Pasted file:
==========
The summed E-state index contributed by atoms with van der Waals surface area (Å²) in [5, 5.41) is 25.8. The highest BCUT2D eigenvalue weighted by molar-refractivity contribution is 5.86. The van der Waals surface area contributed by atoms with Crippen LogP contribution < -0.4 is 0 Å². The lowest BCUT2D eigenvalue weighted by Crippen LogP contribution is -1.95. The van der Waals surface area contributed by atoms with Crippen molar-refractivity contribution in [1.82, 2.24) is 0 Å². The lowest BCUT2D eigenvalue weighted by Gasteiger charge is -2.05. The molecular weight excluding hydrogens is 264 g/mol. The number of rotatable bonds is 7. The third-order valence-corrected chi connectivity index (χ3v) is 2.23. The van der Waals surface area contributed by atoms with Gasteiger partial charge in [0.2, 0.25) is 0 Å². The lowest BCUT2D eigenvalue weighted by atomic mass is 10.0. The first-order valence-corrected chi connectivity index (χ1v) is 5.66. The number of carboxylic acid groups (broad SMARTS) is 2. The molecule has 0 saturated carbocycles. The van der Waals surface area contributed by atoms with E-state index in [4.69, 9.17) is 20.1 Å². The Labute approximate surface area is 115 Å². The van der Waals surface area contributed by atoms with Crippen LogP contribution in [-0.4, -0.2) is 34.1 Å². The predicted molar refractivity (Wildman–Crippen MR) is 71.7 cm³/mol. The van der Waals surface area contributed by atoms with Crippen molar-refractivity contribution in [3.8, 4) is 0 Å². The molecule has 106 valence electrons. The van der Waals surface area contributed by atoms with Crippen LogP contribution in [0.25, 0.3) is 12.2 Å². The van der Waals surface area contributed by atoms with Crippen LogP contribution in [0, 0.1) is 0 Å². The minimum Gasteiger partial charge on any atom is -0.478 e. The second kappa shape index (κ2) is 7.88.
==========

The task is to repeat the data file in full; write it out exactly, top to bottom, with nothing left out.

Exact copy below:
The summed E-state index contributed by atoms with van der Waals surface area (Å²) in [5, 5.41) is 25.8. The highest BCUT2D eigenvalue weighted by molar-refractivity contribution is 5.86. The van der Waals surface area contributed by atoms with Crippen LogP contribution < -0.4 is 0 Å². The lowest BCUT2D eigenvalue weighted by Crippen LogP contribution is -1.95. The van der Waals surface area contributed by atoms with Crippen molar-refractivity contribution in [1.82, 2.24) is 0 Å². The lowest BCUT2D eigenvalue weighted by Gasteiger charge is -2.05. The molecular weight excluding hydrogens is 264 g/mol. The number of rotatable bonds is 7. The third-order valence-corrected chi connectivity index (χ3v) is 2.23. The van der Waals surface area contributed by atoms with Gasteiger partial charge in [0.2, 0.25) is 0 Å². The lowest BCUT2D eigenvalue weighted by atomic mass is 10.0. The first-order valence-corrected chi connectivity index (χ1v) is 5.66. The number of carboxylic acid groups (broad SMARTS) is 2. The molecule has 0 saturated carbocycles. The van der Waals surface area contributed by atoms with E-state index in [4.69, 9.17) is 20.1 Å². The Labute approximate surface area is 115 Å². The van der Waals surface area contributed by atoms with Crippen LogP contribution in [-0.4, -0.2) is 34.1 Å². The predicted molar refractivity (Wildman–Crippen MR) is 71.7 cm³/mol. The van der Waals surface area contributed by atoms with Crippen molar-refractivity contribution in [3.8, 4) is 0 Å². The molecule has 106 valence electrons. The van der Waals surface area contributed by atoms with Crippen LogP contribution in [0.25, 0.3) is 12.2 Å². The van der Waals surface area contributed by atoms with Crippen LogP contribution in [0, 0.1) is 0 Å². The minimum Gasteiger partial charge on any atom is -0.478 e. The second kappa shape index (κ2) is 7.88.